Under section 27.6 of the current ADLS type tenancy, each party may terminate the lease within the required time frame if the tenant does not have access to the premises rented for a certain period of time due to an emergency. The standard non-access period for the ADLS lease is 9 months. The government has strengthened its response to coronavirus at Level 4. As a result, all non-essential stores are now closed at 11:59 p.m. on March 25, 2020, for at least four weeks. In these unprecedented times, commercial leases are in the spotlight. As these provisions show, ADLS leases have very good provisions for the fair and equitable distribution of expenses between tenants. A tenant who wishes to avoid payment under the tenancy agreement may try to argue frustrated by the lease, i.e. that, as a result of the blockage, the performance of the lease has become impossible or radically different from that previously agreed upon by the parties. The temporary nature of the blockage probably means that this would not be an event of frustration.

Given the high threshold required to argue frustration, this allegation should be carefully considered before doing so. We recommend that the parties turn their attention to the terms of their leases and contact (if not already done) the amount of leased and outgoing payments in the coming months. This « no access » clause in the ADLS lease provides for a temporary stoppage of a fair share of rent and expenses when a tenant`s premises are not accessible in an emergency. The landlord or tenant also has the right to terminate the tenancy agreement if the non-access persists for an extended period with a period of nine months. Commercial leases generally provide that building expenses (rates, insurance and other expenses) are charged to the tenants of the building. The usual form of commercial real estate leasing is the Auckland District Law Society Lease (« ADLS Lease »). The first schedule of the ADLS rental includes the possibility of taking a share or a percentage of the exits from the building to the tenant. This provision, which covers a percentage of departures, also refers to the specific conditions of the lease. In the end, leases must in any event be subject to scrutiny to determine the extent to which the payment obligation exists and whether parties wishing to terminate their leases can in fact do so properly.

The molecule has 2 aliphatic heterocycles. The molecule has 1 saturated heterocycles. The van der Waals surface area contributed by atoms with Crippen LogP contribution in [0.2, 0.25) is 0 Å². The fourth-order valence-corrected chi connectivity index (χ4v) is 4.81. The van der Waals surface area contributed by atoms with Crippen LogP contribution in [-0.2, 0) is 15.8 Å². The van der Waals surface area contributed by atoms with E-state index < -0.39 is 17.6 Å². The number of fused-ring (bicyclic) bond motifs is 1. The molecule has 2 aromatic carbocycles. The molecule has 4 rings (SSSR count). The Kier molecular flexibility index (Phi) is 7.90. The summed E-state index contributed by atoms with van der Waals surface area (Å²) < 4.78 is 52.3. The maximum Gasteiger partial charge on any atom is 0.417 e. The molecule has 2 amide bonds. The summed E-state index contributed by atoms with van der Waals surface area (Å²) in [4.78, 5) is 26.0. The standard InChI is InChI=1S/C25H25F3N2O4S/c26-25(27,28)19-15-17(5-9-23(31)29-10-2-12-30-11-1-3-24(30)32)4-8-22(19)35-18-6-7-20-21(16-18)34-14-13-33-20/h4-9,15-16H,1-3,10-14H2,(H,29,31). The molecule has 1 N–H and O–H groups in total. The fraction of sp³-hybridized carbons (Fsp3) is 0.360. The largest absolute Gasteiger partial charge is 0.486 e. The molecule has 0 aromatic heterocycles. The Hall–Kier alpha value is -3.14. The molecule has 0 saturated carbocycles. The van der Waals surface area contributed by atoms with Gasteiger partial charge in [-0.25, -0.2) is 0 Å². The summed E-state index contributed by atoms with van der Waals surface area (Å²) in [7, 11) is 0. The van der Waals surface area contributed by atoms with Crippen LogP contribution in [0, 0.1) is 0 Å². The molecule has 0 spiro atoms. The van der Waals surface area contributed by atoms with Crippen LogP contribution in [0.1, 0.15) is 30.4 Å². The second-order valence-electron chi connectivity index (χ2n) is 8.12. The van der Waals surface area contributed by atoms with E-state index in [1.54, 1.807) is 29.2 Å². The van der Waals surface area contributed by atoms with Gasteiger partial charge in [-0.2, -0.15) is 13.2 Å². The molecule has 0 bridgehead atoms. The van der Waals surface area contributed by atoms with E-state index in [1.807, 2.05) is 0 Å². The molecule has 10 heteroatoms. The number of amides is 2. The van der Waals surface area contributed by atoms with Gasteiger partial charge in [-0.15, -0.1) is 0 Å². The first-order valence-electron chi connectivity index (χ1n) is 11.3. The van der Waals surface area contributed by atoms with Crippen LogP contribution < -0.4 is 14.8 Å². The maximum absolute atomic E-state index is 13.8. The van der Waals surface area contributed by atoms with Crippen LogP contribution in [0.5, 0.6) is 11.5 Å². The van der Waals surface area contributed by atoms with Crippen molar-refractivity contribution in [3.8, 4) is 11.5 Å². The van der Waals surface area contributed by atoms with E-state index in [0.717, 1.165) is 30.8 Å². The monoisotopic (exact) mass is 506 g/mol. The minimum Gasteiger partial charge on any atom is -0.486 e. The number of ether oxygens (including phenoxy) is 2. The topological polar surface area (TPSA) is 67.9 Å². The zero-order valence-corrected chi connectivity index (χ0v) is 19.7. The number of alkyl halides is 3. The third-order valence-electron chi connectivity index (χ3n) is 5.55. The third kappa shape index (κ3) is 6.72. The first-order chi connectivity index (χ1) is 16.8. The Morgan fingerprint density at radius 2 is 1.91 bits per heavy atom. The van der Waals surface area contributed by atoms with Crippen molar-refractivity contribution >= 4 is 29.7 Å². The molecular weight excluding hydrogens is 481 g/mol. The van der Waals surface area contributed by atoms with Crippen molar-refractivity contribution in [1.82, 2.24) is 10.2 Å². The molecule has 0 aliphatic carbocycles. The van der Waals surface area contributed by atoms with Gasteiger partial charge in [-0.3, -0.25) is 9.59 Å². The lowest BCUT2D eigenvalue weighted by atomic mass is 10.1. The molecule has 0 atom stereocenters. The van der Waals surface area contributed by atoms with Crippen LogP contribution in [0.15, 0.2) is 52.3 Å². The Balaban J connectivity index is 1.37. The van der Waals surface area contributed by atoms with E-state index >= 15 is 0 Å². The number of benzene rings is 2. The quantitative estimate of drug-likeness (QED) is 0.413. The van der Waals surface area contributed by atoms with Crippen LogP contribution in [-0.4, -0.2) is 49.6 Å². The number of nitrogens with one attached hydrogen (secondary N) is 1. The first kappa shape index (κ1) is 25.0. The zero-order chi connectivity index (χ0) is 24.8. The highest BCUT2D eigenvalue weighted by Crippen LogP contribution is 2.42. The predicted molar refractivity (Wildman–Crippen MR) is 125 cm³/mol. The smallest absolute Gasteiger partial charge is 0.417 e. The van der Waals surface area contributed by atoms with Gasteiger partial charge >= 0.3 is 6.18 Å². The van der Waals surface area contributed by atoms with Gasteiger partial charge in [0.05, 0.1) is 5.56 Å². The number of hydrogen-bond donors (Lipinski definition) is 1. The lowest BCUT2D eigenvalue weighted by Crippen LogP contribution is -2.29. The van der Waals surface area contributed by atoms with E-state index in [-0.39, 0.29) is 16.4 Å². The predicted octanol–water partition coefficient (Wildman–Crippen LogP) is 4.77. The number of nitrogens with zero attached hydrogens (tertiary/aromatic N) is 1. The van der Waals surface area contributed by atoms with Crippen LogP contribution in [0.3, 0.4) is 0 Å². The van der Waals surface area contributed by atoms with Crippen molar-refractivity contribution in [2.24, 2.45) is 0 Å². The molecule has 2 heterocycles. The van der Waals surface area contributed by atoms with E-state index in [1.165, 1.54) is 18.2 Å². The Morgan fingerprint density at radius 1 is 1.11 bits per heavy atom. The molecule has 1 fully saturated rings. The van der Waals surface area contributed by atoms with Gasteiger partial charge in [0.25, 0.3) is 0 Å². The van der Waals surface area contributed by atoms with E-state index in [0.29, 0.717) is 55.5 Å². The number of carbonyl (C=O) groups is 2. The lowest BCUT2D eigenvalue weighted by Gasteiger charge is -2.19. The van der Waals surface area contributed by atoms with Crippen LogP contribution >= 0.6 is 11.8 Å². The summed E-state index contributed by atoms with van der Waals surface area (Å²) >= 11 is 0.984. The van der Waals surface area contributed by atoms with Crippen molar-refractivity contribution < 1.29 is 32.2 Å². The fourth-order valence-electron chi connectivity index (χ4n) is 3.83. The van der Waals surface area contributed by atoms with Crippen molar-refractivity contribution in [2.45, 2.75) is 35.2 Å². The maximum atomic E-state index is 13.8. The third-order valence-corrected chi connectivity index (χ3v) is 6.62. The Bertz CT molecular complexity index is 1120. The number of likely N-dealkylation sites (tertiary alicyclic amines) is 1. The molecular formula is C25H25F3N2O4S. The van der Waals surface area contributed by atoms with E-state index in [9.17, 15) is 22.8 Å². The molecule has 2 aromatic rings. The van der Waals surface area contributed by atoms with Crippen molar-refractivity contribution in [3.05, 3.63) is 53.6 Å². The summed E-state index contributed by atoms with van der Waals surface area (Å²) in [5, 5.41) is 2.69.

The Auckland District Law Society`s standard rental budget, which is the « go-to-to- » contract for national landlords, has a crucial clause that was introduced in 2012, after the effects of the Christchurch earthquake on commercial tenants had. Note, however, that custom or obsolete leases (before 2012 ADLS) may not include this clause. The new form is more user-friendly and has a more modern language. It is also fairer between the landlord and the tenant. We see this new form as an improvement over its predecessor. However, it would be unwise to consider the standard form as a « one-size-fits-all form. » If you are considering entering into a lease or lease, we strongly advise you to seek legal advice before that date.